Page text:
The Glorious Archives of the Communist Party USA

By: Jaiveer Mariwala

The Communist Party USA files at NYU are overwhelming in both size and the breadth of media they make available to researchers; a little over five hundred boxes of notes, letters, interview transcripts, cassettes, photographs (including some negatives), videotapes, and floppy disks. My goal was to sort through all this data to find a single piece of information – a means to contact someone, preferably alive, who lived through the party schism that followed Soviet leader Mikhail Gorbachev’s introduction of perestroika and glasnost in the eighties and nineties.

The files were part of the Tamiment Library archives, a research library that documents radical, labor, and left history. From what little I could glean from the official history of the CPUSA—as described on the library’s website—a faction of the party expressed their displeasure at the neoliberal nature of Gorbachev’s new policies, in terms of the harm that market-driven reforms could do to the labor unions and workers’ rights both within the Soviet Union and globally. But Gorbachev first mentioned perestroika in 1985, and the Soviet Union only began to see the real effects of the policy in late 1990 or even early 1991. When in those six years did the CPUSA faction begin to react to the policy?

My first instinct was to look through the files that contained the correspondence from 1985 through 1991 between the leadership of the Communist Party of the Soviet Union and the CPUSA, to see if I might find any hint of tension. Unfortunately a majority, if not all, of the material in these folders was simply congratulations, going both ways: “Congratulations Comrade Gus Hall on your election to National Chairman of the CPUSA!” “Congratulations Comrade Gorbachev on a successful National Congress!” “Congratulation Comrade Anatoly on the birth of your grandson!”

The word “glorious” appeared at least twice in every paragraph. It was an Orwellian cliché, a cliché of a cliché.

As an experiment, I tried to set alongside one another each of the letters the CPUSA sent to the Soviet party on completion of the latter’s 25th, 26th, and 27th Congresses, just to see if they repeated the same language over and over again. The clerk at the desk then chided me for moving the papers out of the order in which they were placed in the file, and my experiment ended prematurely.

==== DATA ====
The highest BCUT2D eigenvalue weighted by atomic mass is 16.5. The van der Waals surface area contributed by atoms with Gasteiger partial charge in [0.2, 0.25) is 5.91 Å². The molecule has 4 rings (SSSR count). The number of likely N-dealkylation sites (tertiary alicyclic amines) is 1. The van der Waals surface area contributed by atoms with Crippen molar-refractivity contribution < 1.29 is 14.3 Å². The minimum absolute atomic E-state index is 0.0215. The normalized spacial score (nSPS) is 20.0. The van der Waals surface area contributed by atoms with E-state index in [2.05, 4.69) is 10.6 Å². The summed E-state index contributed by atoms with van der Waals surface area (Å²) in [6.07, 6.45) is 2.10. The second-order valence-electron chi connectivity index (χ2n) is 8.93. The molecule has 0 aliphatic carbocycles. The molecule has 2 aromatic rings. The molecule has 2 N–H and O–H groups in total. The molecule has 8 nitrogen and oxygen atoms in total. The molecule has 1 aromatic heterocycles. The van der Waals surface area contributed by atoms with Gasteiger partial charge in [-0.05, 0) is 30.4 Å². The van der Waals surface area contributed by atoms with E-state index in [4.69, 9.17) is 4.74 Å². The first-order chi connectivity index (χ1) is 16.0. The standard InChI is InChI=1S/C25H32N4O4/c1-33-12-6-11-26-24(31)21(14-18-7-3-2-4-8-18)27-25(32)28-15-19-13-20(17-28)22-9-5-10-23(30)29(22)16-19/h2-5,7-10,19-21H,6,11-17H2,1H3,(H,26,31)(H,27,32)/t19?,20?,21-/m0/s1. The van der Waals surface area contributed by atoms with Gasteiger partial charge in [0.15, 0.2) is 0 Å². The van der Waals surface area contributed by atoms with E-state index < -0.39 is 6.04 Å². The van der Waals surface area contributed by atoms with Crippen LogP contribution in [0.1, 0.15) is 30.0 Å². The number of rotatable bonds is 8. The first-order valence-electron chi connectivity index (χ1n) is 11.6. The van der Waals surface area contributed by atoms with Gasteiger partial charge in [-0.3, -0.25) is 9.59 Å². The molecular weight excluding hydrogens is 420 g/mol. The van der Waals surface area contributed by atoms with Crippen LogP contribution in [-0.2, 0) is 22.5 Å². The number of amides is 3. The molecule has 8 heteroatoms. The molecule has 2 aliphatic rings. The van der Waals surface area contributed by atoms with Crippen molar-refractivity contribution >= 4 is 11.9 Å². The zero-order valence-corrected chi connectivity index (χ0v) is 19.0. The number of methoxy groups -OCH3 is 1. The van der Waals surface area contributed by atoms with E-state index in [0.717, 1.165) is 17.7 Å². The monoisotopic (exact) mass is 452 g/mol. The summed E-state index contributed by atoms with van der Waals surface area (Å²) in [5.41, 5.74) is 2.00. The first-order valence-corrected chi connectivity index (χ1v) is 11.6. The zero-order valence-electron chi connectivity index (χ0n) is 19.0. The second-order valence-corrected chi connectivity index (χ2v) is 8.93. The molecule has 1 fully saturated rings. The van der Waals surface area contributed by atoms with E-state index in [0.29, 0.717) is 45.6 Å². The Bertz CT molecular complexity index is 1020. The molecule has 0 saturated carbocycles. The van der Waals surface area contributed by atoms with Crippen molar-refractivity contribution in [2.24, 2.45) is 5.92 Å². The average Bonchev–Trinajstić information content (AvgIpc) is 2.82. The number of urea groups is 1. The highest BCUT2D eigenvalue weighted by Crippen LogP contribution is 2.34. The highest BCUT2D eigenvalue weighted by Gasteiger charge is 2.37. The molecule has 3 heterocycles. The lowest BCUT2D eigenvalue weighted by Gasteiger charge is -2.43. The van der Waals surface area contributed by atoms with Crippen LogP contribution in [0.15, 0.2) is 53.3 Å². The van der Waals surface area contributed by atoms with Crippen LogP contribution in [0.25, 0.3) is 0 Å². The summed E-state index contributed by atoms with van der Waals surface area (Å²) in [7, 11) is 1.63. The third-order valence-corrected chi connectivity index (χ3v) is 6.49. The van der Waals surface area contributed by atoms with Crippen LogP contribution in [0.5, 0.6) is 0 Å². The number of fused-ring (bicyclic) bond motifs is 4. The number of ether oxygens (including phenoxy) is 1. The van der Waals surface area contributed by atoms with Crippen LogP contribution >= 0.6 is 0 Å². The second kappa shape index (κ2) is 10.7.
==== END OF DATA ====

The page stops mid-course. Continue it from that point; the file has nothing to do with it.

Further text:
From within the “glorious” blather, details leapt out. In the 1991 correspondence was a letter the CPUSA received from a now-anonymous sender (the return address and signature had been cut out.) It contained the names of six Soviet dissidents who had recently emigrated to the United States, and who were now doing countrywide tours in which they publicly denounced the Soviet Union, allegedly sponsored by conservative politicians. The letter asked the CPUSA to publicly counter their propaganda.

A note written by Gus Hall, the national chairman of the CPUSA, was stapled to the letter,  and it was addressed to “Comrade Winters,” head of the party’s international affairs. It said the the CPUSA would have conduct “background checks” on the dissidents, but the matter would have to be set aside until “the problems of the national convention were dealt with.”

I went back into the Tamiment digital listings, and surely enough there were official records for each of the U.S. party’s national conventions, which were held every four or five years. The 25th convention was held in 1991, and all the official paperwork from the event was in one box, number 314, which I requested. One of the folders in the box had “Party Factionalism” scribbled on its header.

It was a thick folder, with all sorts of paperwork discussing the party schism. There were letters sent between the party’s leaders, letters from representatives of the Communist Party in various states, and official party documents denouncing the faction, which was either called “the faction” or “The Initiative to Renew and Reunite the Party.” It was being accused of holding a separate convention, using CPUSA funds, across the road from the main CPUSA convention.

There is something almost amusing, and definitely anachronistic, about a bunch of adults referring to one another simply as “Comrade X”, X being the comrade’s last name. For a historian, however, this was also incredibly frustrating, because it made it difficult to figure out who was on what side of the schism. Without full names, I didn’t have real people whom I could contact for my story.

It wasn’t until I moved on to another folder, “Official Convention Documents,” that I found what I was looking for. The members of The Initiative to Renew and Reunite the Party were kind enough to create a petition, and on which they not only signed their full names, but listed the city and state in which they lived. More than 350 names for me to go through, and to try and contact, to  figure out the last schism of the dying Communist Party of the United States.

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